2/ The Dark Side

The trails on the West side of town are shaded by the Lizard mountain range so receive and hold more snow and take longer to clear in the Spring. Fernie is rather well known for its Winter snowfall! Some of the trails, particularly in the Provisional Park area also take a while to dry out after rainfall. All the moisture is heaven to cedar trees and many of the trails are in deep dark forest making the area perfect for hot days in a dry spell. Check the recent and forecast weather and hit the dark side on the dryer/hotter day of your trip. Again individual trail info is available in the guide book but ‘must do’s’ include:

Phat Bastard, Mushroom Head, Lactic Ridge, Moc Assassin, Stupid Traverse, Slunt (S-Bomb) and Brokeback. This is ‘THE’ loop to do on this side. The climbing starts gentle but you’ll be seriously tested to clean parts of Lactic Ridge (although the new Moc Assassin trail means its ‘doable’ for more riders now). Ride over on Stupid Traverse enjoying amazing views down to town and get ready for huge ear-ear grins as you hit the super fun and flowly Slunt (S-Bomb) and onto Brokeback – yippee aye yeh! A shorter loop is just to climb Hedonism to access Brokeback – great if your short on time or want another quick crack at Brokeback!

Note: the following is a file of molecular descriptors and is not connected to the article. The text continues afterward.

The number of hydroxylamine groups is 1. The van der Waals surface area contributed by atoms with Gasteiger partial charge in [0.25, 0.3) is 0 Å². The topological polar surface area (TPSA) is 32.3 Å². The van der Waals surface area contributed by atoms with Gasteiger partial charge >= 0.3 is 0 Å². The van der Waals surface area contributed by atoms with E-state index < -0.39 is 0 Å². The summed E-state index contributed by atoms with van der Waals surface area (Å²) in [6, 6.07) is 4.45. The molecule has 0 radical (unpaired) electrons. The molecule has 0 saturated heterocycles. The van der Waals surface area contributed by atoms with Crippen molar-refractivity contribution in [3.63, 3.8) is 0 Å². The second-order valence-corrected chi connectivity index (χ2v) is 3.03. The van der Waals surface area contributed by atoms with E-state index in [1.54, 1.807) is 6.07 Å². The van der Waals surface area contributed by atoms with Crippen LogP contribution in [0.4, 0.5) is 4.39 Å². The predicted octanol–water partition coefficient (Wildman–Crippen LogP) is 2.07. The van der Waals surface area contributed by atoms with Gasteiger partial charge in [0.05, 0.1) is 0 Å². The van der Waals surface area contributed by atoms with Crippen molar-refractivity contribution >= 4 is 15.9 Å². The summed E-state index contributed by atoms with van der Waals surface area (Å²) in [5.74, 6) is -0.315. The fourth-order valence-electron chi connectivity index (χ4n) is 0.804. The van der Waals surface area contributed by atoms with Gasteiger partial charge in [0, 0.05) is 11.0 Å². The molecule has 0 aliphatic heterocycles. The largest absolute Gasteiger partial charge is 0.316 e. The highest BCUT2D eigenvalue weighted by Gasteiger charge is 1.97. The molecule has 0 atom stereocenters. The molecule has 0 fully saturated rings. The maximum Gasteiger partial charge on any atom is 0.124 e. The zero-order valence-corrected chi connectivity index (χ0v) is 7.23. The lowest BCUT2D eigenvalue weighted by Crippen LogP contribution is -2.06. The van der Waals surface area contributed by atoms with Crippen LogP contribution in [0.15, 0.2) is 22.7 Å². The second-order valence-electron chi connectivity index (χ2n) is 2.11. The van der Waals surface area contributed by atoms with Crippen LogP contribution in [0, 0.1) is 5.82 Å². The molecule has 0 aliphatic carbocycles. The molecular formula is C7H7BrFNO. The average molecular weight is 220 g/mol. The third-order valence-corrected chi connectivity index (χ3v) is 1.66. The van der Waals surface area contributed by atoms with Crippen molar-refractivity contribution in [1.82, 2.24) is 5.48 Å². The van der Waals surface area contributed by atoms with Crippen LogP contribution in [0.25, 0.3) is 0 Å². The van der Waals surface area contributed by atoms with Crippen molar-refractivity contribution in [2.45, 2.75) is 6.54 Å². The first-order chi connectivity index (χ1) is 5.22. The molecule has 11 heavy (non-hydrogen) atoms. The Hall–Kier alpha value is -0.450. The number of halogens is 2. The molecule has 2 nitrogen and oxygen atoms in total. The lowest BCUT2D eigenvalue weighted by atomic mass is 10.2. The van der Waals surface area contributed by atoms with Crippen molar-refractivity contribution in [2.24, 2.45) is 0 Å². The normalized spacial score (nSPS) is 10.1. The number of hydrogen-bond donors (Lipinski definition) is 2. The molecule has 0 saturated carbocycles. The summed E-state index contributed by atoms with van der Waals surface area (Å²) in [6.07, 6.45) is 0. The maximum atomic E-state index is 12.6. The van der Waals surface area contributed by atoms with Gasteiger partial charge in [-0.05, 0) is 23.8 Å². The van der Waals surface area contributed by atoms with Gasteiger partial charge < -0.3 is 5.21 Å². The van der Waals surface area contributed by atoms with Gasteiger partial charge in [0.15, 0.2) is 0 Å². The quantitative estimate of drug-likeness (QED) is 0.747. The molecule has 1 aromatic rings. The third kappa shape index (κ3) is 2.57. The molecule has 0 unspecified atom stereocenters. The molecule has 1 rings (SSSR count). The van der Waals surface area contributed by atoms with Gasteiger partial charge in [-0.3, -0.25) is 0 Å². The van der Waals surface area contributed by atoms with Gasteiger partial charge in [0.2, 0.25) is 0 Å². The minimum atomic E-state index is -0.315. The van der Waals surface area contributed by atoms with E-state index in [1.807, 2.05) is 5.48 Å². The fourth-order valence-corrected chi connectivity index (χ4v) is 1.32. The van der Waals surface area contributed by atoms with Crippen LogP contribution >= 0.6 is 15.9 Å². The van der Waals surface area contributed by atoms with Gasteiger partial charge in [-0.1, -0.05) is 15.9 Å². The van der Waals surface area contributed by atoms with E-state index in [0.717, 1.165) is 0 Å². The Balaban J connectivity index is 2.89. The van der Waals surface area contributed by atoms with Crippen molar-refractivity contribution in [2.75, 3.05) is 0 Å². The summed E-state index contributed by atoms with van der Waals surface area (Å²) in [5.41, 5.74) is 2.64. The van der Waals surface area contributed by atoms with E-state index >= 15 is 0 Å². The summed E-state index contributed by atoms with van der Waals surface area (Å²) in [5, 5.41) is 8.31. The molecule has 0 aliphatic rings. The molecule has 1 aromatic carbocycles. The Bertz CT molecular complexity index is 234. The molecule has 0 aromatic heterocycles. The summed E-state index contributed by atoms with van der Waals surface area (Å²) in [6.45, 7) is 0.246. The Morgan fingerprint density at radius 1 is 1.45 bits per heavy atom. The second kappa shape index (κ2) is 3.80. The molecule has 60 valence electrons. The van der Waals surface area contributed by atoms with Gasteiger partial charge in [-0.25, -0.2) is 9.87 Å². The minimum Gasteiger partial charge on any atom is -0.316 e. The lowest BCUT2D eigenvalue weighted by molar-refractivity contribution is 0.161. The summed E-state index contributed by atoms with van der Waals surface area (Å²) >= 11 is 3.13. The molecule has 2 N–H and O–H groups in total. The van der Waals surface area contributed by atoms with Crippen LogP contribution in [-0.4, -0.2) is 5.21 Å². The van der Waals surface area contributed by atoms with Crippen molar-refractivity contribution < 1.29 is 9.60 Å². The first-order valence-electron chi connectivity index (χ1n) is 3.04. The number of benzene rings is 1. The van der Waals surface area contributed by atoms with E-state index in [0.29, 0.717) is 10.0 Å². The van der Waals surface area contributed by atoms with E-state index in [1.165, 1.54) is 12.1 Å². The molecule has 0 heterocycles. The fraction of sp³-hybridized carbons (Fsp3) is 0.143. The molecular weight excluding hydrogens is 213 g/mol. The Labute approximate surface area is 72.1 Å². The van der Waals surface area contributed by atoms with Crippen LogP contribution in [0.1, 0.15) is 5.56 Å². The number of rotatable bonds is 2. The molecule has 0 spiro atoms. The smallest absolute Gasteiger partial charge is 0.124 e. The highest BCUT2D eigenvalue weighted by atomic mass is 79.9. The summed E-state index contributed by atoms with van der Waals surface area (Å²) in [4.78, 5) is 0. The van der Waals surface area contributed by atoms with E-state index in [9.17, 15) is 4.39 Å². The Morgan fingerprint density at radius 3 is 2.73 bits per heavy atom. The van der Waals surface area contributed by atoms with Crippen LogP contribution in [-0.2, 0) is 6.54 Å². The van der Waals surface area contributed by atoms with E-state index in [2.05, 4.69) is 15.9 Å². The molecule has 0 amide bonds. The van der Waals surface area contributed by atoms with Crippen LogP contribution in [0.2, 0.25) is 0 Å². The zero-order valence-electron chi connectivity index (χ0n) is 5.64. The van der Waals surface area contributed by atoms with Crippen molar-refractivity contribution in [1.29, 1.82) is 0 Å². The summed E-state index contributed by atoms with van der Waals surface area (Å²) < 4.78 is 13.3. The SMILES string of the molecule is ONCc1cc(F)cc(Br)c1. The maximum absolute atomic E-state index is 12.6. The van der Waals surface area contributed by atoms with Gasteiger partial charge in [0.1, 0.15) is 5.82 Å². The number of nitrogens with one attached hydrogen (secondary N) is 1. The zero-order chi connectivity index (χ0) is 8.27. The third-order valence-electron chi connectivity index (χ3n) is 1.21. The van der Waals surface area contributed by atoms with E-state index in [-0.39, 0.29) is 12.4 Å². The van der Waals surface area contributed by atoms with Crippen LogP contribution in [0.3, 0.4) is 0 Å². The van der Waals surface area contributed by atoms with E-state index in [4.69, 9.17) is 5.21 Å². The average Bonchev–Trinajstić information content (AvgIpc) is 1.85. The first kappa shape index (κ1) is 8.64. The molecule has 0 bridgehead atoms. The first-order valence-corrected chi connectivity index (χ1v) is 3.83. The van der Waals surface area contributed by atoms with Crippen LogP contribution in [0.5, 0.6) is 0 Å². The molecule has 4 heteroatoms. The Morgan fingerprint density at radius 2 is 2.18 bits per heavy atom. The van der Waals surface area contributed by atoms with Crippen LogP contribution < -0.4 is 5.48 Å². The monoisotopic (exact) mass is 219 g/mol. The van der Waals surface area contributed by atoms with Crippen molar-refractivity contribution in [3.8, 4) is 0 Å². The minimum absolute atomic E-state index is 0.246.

Project 9: gentle start with steeper pitches later on in the climb (starting to feel familiar) lead to some tight singletrack followed by a super-flowy rollercoaster section half way down. Easy to add this one on to the above loop as the start is just a shot ride up the gravel road from the bottom of Brokeback.

Project 9

Verboten: possibly my favourite individual trail on the dark side and a great way to get into the main area if you’re staying at the ski hill. Accessing it from the provincial park you have lots of options but allow some time for route finding if you enter the Sherwoody maze! These trails are also on the darker side of dark and the last to dry out. Verboten is tight with technical delights (big roots, small drops) and a few steeper descents but opens up lower down where you can get off the brakes a bit and really let her rip!